Woodson led the NFC in interceptions in 2006 and the NFL in 2009, a season in which he was voted NFL Defensive Player of the Year. He has returned 11 interceptions and fumbles for touchdowns over his career, just two shy of Rod Woodson’s record, and is headed for the Pro Football Hall of Fame.

Charles’ versatility is what sets him apart from other defensive backs. He is one of the few shut-down corners in the league, and unlike many DBs, is an excellent tackler who does not shy away from contact. In addition to cornerback, Packers defensive coordinator Dom Capers lines #21 up at strong safety, free safety and on occasion, outside linebacker.

More impressive than his performance on the field is his leadership in the locker room and the community. Charles is a spokesman for the University of Michigan’s C.S. Mott Children’s Hospital, scheduled to open in 2012, and in November, 2009, donated $2 million to the hospital.

In June 2009, Woodson delivered a speech introducing then governor of Wisconsin Jim Doyle at the state Democratic convention. In early 2011, he offered public support for Wisconsin workers who were protesting a proposal by Governor Scott Walker that would force employees to pay more for health insurance and pensions. His political leanings aside, Woodson’s willingness to take a stand in an era in which athletes are terrified of damaging their “brand” is admirable.

At age 34, Woodson is still at the top of his game and has become a vocal leader on a Packers team that is set to face the Steelers in Super Bowl XLV.

Many sports fans have seen video of Woodson calling out President Obama following the Packers’ 21-14 victory over the Chicago Bears in the NFC Championship Game. Prior to the matchup, the President, an unabashed Bears fan, said he would attend the Super Bowl if the Bears made it.

In a postgame speech to his teammates Woodson said “The President don’t want to come watch us play in the Super Bowl? Guess what? Guess what? We’ll go see him.” He closed it out with “White House on three. One, two, three. White House!”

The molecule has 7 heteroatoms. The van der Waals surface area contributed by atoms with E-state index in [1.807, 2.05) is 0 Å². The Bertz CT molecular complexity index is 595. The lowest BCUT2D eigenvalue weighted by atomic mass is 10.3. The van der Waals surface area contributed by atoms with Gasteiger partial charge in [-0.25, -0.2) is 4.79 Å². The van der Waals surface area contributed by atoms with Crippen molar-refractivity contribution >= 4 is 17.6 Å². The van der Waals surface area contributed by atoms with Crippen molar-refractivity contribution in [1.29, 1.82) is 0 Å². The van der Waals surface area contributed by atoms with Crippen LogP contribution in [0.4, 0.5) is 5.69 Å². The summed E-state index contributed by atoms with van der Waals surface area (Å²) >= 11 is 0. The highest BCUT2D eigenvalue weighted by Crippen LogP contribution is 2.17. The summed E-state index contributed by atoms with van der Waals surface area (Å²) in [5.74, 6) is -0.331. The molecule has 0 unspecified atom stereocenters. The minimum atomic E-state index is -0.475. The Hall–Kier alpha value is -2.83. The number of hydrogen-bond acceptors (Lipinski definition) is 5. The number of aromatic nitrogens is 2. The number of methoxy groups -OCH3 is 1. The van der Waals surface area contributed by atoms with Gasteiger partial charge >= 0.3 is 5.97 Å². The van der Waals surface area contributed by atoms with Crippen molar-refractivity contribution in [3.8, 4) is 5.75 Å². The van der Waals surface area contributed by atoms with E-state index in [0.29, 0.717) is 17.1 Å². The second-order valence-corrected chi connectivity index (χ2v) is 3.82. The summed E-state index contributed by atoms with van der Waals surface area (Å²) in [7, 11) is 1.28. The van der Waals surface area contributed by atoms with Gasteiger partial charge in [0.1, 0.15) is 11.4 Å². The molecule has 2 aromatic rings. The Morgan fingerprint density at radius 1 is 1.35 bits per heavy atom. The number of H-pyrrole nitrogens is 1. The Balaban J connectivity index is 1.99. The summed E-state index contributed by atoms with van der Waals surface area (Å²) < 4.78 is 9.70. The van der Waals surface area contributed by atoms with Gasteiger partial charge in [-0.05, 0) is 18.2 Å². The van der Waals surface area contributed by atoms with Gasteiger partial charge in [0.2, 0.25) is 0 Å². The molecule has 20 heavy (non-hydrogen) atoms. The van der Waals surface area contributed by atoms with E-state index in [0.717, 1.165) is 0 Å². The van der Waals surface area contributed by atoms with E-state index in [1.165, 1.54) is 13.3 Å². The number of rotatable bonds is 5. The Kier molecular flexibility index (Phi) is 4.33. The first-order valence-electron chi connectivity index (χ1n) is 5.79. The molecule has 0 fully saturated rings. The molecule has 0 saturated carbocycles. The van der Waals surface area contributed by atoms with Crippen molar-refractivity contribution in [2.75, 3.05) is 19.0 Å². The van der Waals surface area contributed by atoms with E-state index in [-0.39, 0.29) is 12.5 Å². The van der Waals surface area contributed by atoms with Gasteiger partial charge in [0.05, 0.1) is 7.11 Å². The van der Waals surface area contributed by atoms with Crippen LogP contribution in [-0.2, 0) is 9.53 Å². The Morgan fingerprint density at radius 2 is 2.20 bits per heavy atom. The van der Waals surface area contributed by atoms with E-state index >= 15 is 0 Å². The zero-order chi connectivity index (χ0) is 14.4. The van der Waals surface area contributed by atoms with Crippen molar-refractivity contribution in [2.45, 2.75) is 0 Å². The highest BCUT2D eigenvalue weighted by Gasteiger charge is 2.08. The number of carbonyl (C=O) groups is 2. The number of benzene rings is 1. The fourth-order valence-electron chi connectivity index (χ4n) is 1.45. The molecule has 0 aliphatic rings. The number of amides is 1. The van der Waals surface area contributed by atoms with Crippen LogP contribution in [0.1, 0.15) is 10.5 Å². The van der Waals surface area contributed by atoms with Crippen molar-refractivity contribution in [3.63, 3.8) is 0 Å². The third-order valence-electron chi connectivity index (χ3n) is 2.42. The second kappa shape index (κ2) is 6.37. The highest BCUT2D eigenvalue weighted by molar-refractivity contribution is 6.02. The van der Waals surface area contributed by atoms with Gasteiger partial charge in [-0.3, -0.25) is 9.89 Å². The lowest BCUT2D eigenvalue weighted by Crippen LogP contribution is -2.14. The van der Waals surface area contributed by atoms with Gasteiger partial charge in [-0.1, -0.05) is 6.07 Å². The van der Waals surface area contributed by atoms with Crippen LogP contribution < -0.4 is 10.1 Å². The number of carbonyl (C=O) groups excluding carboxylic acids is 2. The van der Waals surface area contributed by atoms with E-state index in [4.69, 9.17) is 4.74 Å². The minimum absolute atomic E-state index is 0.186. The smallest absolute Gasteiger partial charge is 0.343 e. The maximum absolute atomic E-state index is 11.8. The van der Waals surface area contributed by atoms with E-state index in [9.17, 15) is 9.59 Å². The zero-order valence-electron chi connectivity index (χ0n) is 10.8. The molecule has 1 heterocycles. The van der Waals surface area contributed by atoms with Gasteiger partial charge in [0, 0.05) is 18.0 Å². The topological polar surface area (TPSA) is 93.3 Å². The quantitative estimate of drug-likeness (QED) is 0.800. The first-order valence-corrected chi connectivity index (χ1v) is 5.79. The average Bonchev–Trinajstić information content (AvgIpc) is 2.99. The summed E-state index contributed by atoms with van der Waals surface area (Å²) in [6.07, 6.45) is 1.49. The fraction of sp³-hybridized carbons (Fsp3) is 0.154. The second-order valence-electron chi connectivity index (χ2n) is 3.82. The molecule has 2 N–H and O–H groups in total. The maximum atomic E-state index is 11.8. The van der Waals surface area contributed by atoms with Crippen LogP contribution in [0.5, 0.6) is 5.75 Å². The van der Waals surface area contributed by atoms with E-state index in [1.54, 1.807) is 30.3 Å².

However, most publications omitted the first part of that speech, in which Woodson told his teammates: “Think about one thing. One. For two weeks, two weeks, think about one. One mind. Let’s be one heartbeat. One purpose. One goal. One more game. One.” Those are the words of a leader, a trusted voice in a locker room full of professionals. On a team with several Pro-Bowlers, Woodson was the one who stepped up to the mic.

Woodson’s star status and propensity for witty quotes will be on full display during the massive media hype build up to the Super Bowl. U of M students, alumni and fans should be proud.

Charles Woodson is a Michigan Man.

Top Ten Point Guards in the NBA

by Paul Knepper

The point guard is a general on the floor, responsible for setting the tempo of the game, running the offense and creating shots for himself and his teammates. NBA rules prohibiting handchecking by defenders has placed a premium on point guards who can break down the defense by driving into the paint. This has led to a influx of blazing ballhandlers who comprise the most impressive crop of playmakers at the position since the early 90’s, when Magic Johnson, Isiah Thomas, Kevin Johnson, Tim Hardaway, Mark Price, John Stockton and Terry Porter were running the show.

Here’s my list of the top ten point guards in the NBA. Let me know what you think.

10) Stephen Curry

Ultimately, the Warriors will trade either Curry or Monta Ellis, but for now Steph’s running the point. He’s a shooter first, though his decision making is sharp for somebody who’s still learning the position. After Nash, he’s the best shooting point guard in the league, connecting on 43% of attempts from behind the arc and over 90% from the line. His achilles heel is defense, where teams feast on him with the pick and roll.

9) Raymond Felton